To date, much of the focus of research and advocacy in the states and nation has been on the benefits of paid family leave to business – including improved employee retention and job satisfaction – and workers’ rights, in particular, gender equity. A growing body of research, however, suggests that paid family leave also has beneficial effects on child and parental physical and emotional health.6 Yet, the child and maternal health outcomes of paid family leave are largely absent from the nationalpolicy debate.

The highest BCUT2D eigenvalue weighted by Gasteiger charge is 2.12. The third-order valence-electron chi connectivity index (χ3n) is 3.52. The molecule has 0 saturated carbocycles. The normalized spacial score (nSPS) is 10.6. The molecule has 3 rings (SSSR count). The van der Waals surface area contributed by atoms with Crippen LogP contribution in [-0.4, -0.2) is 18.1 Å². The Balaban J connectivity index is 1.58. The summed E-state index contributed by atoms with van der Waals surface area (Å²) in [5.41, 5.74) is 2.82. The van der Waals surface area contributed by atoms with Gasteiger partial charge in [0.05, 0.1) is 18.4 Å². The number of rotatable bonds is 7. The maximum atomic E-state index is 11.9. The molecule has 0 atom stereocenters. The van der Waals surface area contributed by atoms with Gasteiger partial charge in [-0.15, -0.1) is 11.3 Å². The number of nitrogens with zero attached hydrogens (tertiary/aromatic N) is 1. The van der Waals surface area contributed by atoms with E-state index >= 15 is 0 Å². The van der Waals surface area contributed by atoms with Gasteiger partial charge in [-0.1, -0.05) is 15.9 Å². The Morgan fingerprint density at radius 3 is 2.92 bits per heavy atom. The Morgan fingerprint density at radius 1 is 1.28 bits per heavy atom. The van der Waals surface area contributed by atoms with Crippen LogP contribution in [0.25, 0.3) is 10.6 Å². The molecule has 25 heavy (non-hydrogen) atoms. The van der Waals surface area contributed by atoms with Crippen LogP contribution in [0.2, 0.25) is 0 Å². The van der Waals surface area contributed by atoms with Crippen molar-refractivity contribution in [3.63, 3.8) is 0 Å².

This policy brief looks at the effects of maternal employment and parental leave policies on child health, child cognitive and emotional development, maternal health, and the health of parental relationships. It highlights compelling new arguments that strengthen the case for paid family leave, and includes a set of research-based recommendations to advance policy for this important social benefit.
- reprinted from document, p.3